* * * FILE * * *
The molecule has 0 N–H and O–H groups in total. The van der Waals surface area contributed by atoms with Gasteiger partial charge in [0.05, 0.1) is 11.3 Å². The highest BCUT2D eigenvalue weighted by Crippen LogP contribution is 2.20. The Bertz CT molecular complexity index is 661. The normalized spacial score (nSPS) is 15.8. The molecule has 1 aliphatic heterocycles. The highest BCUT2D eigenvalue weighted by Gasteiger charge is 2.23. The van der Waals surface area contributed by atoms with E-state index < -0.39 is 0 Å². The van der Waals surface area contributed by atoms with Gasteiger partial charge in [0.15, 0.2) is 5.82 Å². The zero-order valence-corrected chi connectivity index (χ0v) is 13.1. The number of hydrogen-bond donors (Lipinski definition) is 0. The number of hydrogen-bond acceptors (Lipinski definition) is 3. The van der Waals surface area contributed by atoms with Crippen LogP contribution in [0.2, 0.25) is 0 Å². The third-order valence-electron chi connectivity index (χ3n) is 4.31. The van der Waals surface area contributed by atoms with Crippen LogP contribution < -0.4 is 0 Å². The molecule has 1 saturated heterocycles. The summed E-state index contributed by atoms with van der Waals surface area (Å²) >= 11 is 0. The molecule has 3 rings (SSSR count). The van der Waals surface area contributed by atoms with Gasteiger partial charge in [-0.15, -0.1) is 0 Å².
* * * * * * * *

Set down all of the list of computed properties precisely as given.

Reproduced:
The molecule has 0 N–H and O–H groups in total. The van der Waals surface area contributed by atoms with Gasteiger partial charge in [0.05, 0.1) is 11.3 Å². The highest BCUT2D eigenvalue weighted by Crippen LogP contribution is 2.20. The Bertz CT molecular complexity index is 661. The normalized spacial score (nSPS) is 15.8. The molecule has 1 aliphatic heterocycles. The highest BCUT2D eigenvalue weighted by Gasteiger charge is 2.23. The van der Waals surface area contributed by atoms with E-state index < -0.39 is 0 Å². The van der Waals surface area contributed by atoms with Gasteiger partial charge in [0.15, 0.2) is 5.82 Å². The zero-order valence-corrected chi connectivity index (χ0v) is 13.1. The number of hydrogen-bond donors (Lipinski definition) is 0. The number of hydrogen-bond acceptors (Lipinski definition) is 3. The van der Waals surface area contributed by atoms with Crippen LogP contribution in [0.2, 0.25) is 0 Å². The third-order valence-electron chi connectivity index (χ3n) is 4.31. The van der Waals surface area contributed by atoms with Crippen LogP contribution < -0.4 is 0 Å². The molecule has 1 saturated heterocycles. The summed E-state index contributed by atoms with van der Waals surface area (Å²) >= 11 is 0. The molecule has 3 rings (SSSR count). The van der Waals surface area contributed by atoms with Gasteiger partial charge in [-0.15, -0.1) is 0 Å².